Local farmer James Sharpe’s hemp field in Lexington (Photo courtesy of James Sharpe)
South Carolina has almost 200 permitted hemp farmers, but many say they’re not breaking even.
“To be successful in this industry, you need to have complete vertical integration,” said David Butler, a Lexington hemp farmer. “You need to be able to sell your finished product to make a profit. The farmer makes the least amount of money the way it is right now.”
South Carolina is cautious when it comes to selling hemp. The state requires people to have permits for different aspects of the hemp business – the growing and harvesting, the drying and then hiring processors to get the product ready for market.
And processing is tricky. Harvested plants must go out to be processed, often out of state because of strict S.C. regulations and the limited number of processors locally. Then, the farmer sells the finished product. And hemp flowers are far more regulated than the rest of the plant.
All of that makes it difficult for farmers make a profit, especially in today’s finicky market.
“Processors usually charge around 20 dollars per pound to process hemp,” said James Sharpe, a hemp farmer in Lexington. “It’s up to the farmer to get the hemp back and then sell the product. This creates a problem if the farmer doesn’t have deep pockets.”
The restrictions on hemp vary from state to state, which creates a legal gray area. Processors can contract freelance farmers to produce hemp for them, but there are no legal repercussions if the contractor backs out. This makes it harder for farmers to decide how much to grow.
“A big problem for everyone is that the market was really good right away, but eventually it died down,” said Muldrow Rigby, a new hemp farmer in Clarendon County. “I knew some people who grew too much their second year and didn’t know what to do with it.”
Hemp is harvested for its leaves and stem, which can be milled into a powdered biomass that is used to create oils to alleviate pain. The current S.C. market for hemp biomass is declining. Hemp flower is where the money is, Butler said. But it’s illegal in South Carolina to sell the unprocessed flower because it can used as an illegal drug.
Regardless, processors seem to hold all the cards, farmers say. And timing is everything.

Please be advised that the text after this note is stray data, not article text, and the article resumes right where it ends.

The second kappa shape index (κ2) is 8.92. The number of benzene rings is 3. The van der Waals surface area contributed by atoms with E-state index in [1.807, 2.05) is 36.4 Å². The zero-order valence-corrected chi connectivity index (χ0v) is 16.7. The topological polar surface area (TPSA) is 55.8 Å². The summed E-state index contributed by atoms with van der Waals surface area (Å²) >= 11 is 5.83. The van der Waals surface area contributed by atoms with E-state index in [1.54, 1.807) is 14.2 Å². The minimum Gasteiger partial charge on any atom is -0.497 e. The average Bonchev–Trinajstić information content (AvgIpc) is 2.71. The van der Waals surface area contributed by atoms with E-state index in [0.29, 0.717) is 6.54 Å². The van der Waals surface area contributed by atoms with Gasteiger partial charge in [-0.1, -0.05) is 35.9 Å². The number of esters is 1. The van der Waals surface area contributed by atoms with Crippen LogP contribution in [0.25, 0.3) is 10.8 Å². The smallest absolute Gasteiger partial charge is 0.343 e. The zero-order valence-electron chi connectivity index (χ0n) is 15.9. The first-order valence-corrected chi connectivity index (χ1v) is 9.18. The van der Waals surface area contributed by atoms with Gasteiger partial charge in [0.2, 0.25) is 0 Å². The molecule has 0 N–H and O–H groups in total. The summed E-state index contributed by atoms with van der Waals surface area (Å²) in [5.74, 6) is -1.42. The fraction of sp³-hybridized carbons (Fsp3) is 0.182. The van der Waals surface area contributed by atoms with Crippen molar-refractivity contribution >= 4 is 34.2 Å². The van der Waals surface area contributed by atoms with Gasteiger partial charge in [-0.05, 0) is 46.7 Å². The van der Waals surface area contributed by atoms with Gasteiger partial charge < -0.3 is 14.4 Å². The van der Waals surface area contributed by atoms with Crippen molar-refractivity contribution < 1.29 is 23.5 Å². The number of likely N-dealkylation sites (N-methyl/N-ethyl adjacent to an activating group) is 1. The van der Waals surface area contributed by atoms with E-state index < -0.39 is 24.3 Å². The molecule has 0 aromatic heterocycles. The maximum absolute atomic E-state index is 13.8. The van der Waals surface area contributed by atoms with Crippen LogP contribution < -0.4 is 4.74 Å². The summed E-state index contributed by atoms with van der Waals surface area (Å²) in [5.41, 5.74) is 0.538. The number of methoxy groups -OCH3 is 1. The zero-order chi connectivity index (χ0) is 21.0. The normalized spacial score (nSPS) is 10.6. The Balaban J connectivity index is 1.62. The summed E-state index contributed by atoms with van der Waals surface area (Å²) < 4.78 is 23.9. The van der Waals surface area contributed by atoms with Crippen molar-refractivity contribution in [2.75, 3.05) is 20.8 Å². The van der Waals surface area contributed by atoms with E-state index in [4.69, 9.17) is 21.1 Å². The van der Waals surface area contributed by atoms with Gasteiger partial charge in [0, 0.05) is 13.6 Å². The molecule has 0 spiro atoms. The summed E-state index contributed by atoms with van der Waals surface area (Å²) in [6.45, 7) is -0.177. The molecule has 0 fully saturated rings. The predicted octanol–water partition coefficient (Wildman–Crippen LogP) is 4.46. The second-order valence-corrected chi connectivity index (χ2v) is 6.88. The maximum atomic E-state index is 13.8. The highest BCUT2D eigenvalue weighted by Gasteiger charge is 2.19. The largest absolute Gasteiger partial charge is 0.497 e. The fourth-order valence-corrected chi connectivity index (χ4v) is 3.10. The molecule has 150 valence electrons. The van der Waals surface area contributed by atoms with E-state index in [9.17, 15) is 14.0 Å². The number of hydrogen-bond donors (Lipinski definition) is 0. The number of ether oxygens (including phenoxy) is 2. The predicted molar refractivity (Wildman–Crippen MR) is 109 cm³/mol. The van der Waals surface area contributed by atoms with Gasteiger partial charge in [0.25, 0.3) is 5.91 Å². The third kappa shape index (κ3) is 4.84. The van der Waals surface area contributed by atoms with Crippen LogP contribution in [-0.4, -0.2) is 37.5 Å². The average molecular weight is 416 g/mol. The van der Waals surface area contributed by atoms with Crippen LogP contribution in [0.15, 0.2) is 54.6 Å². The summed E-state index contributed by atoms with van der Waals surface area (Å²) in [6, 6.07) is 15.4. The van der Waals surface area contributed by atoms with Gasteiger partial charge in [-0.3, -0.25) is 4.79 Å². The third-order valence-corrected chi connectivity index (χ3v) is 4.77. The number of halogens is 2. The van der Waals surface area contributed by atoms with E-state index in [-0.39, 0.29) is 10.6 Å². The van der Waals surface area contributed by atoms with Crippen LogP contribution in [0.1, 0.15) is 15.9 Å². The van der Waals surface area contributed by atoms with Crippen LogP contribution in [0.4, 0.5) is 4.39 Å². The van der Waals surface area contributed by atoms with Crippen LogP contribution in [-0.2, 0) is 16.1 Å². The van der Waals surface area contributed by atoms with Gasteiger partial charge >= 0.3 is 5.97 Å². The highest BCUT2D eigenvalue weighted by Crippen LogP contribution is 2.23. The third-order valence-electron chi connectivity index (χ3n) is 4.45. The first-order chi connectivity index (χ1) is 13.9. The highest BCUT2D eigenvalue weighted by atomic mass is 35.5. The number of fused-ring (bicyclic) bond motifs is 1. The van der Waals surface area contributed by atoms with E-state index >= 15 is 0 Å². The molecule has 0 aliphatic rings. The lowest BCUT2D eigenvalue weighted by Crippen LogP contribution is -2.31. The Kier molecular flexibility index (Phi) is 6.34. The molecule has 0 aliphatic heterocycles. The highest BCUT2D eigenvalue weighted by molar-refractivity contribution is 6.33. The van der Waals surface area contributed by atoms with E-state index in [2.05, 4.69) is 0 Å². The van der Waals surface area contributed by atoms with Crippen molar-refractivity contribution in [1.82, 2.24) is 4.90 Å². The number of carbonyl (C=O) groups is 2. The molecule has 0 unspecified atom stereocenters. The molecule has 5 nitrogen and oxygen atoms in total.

“Flower grown indoors is worth $600 to $800 per pound,” Butler said. “Flower grown outdoors can be worth around $350 per pound. The problem is processors are the ones who turn it into product. If you can’t process your own product, they can wait until your flower starts to degrade then undersell you.”
There are eight processors in the state to serve the nearly 200 farmers.
Farmers can process their own hemp in South Carolina, but it has to be done at a different site from where the plants are grown. And the equipment is expensive.
Also, selling flower can be a difficult market to navigate. This is due to the THC that is produced in the flower, which is also found in marijuana. South Carolina law says any plant that has more than 0.3% THC — after being dried — is considered marijuana, which is illegal.
Many farmers decided not to risk growing product this year, Butler said. He said the cost to grow adds up quickly, and the market has been unpredictable.
“Hemp is such a labor-intensive crop,” said Roberta Davis, who farms in Lexington County. “After harvesting, you still have to send it out of state to be processed. We make less money, but it is what it is.”
This is a density map of how many hemp farmers are in each South Carolina county. The data is from the South Carolina Department of Agriculture’s website. (Connor Bird)
A hemp plant that is ready to harvest. The leaves and flowers are harvested and sold to processors. (Photo courtesy of James Sharpe)
A field of hemp plants that are not ready to harvest yet (Photo courtesy of James Sharpe)
A close-up of what a hemp flower looks like. They are also referred to as buds. (Photo courtesy of James Sharpe)